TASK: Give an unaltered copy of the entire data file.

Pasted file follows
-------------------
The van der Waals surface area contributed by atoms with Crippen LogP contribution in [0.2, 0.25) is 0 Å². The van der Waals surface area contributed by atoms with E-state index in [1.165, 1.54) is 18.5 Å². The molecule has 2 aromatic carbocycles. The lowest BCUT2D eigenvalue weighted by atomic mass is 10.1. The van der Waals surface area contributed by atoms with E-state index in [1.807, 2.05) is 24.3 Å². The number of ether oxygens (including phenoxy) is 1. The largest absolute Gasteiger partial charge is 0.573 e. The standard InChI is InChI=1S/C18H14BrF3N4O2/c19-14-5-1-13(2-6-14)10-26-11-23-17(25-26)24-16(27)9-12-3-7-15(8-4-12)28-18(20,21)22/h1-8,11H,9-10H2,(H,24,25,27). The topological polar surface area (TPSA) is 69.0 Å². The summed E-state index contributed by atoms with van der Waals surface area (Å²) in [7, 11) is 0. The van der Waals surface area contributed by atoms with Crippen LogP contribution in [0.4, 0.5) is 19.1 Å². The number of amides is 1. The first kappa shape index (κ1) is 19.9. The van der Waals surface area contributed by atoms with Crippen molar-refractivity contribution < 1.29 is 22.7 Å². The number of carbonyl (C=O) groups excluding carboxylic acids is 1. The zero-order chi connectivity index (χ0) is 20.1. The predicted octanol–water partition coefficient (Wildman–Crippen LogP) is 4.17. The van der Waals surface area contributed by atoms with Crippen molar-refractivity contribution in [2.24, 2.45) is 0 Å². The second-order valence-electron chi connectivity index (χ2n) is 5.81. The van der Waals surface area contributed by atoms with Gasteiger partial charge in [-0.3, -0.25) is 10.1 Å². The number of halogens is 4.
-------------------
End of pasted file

The van der Waals surface area contributed by atoms with Crippen LogP contribution in [0.2, 0.25) is 0 Å². The van der Waals surface area contributed by atoms with E-state index in [1.165, 1.54) is 18.5 Å². The molecule has 2 aromatic carbocycles. The lowest BCUT2D eigenvalue weighted by atomic mass is 10.1. The van der Waals surface area contributed by atoms with E-state index in [1.807, 2.05) is 24.3 Å². The number of ether oxygens (including phenoxy) is 1. The largest absolute Gasteiger partial charge is 0.573 e. The standard InChI is InChI=1S/C18H14BrF3N4O2/c19-14-5-1-13(2-6-14)10-26-11-23-17(25-26)24-16(27)9-12-3-7-15(8-4-12)28-18(20,21)22/h1-8,11H,9-10H2,(H,24,25,27). The topological polar surface area (TPSA) is 69.0 Å². The summed E-state index contributed by atoms with van der Waals surface area (Å²) in [7, 11) is 0. The van der Waals surface area contributed by atoms with Crippen LogP contribution in [0.4, 0.5) is 19.1 Å². The number of amides is 1. The first kappa shape index (κ1) is 19.9. The van der Waals surface area contributed by atoms with Crippen molar-refractivity contribution < 1.29 is 22.7 Å². The number of carbonyl (C=O) groups excluding carboxylic acids is 1. The zero-order chi connectivity index (χ0) is 20.1. The predicted octanol–water partition coefficient (Wildman–Crippen LogP) is 4.17. The van der Waals surface area contributed by atoms with Crippen molar-refractivity contribution in [2.24, 2.45) is 0 Å². The second-order valence-electron chi connectivity index (χ2n) is 5.81. The van der Waals surface area contributed by atoms with Gasteiger partial charge in [-0.3, -0.25) is 10.1 Å². The number of halogens is 4.